The Center for Democracy & Technology fights for our right to privacy, offers publications, a common sense privacy guide, and news on collection and dissemination of consumer data with criminal or commercial intent. Plus about 29 anonymizer links so you can surf the web anonymously.
"How much privacy do you have when companies 'share' your most personal information with 'marketing partners' without your knowledge or consent?" See "Marketing, Datamining & Your Privacy" at the Electronic Frontier Foundation's site.
Who did you say wants your Social Security number? Limit who you give it to. Tips from FindLaw.
From the Office of New York State Attorney General Eliot Spitzer, here are consumer tips that apply in any state.
If you're concerned about directories that include your name in their listings, ask to be deleted. You can start at WhoWhere.
Computer experts advise you how to surf the web safely, with suggestions on how to protect your machine, your PC's identity, private information and other ways to fight snoops.
ABCNews confirms that identity thieves steal more than money. And the nightmare of being victimized and violated can endure for months and even years. This excellent piece offers some alarming news as well as tips to protect yourself from Chris Wallace's Internet Expose.
Warning: crooks now snatch data from ATMs -- like the ones in grocery stores -- and rob your bank account. They not only steal the account number, but also the "secret" personal identification number, then they electronically rob victims who are suddenly sapped of cash. This scam has already struck in New York, Florida, California and parts of Canada. ABCNews has the scoop.
Kudos! to Senator Orrin G. Hatch, Chairman of the U.S. Senate Judiciary Committee’s Internet user handbook, "Know the Rules, Use the Tools," to protect your privacy on the web. You're vulnerable so check these resources and solutions -- the handbook is designed for you to download.
How to fight this plague? Privacy advocates say that states have to unite to turn up the pressure on the federal government to solve the epidemic of identify theft.
Remember, your personal info and identity are at risk both online and off! ABCNews offers tips and advice on how to be less vulnerable at the mailbox and the email box.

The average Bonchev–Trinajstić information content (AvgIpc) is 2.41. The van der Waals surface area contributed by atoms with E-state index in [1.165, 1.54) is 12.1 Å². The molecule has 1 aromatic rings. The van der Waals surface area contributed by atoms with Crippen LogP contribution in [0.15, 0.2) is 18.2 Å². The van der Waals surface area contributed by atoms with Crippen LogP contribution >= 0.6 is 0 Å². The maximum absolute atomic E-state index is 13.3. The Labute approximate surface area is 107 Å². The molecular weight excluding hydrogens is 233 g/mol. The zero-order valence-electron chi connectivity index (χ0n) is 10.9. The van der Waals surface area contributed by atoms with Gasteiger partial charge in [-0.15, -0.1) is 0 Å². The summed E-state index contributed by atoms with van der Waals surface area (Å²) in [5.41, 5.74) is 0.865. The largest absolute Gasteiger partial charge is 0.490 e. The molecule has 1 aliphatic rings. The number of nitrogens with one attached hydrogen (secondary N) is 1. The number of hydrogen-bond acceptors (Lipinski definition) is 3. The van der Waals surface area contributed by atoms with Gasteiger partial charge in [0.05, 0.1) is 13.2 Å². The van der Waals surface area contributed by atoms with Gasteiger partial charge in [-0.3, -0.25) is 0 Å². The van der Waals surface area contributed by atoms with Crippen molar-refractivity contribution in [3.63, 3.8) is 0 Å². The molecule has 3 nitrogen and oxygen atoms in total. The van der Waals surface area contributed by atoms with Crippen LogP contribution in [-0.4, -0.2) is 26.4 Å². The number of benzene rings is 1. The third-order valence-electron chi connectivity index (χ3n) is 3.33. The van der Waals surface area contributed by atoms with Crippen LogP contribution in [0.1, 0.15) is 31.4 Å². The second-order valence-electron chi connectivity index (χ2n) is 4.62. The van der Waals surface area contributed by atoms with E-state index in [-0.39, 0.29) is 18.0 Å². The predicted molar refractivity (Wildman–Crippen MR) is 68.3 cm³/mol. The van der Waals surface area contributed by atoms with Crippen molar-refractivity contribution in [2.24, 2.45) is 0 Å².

As a public service for parents, kids, educators and librarians to get cyber savvy, the DMA offers its Guide to Online Basics, Behavior and Privacy.
An army of information brokers and private investigators are stealing personal financial data and selling it. And bad credit can haunt you for the rest of your life. Here are some invaluable feature stories from USAToday: Act now to prevent identity theft, How to tell if you are a victim of identity theft, and why Employment records prove ripe source for identify theft.
Cyberbazaars operated by residents of Eastern Europe and Southeast Asia trade in tens of thousands of stolen credit-card numbers offered for sale each week on the Internet. It's no surprise that the fraud rate on the web is 0.25 percent for Visa and MasterCard transactions, which is triple the 0.08 percent for Visa and 0.09 percent for Mastercard offline. (The same research report says that credit card payment fraud will cost online merchants a minimum of $1 billion a year. No problem, they'll just pass the cost on to us.)
The FTC offers a top 10 consumer fraud complaints list with a few helpful tips. There's also a list of top fraud categories by state at Consumer Sentinel, which share data with 60 different U.S. and Canadian sources.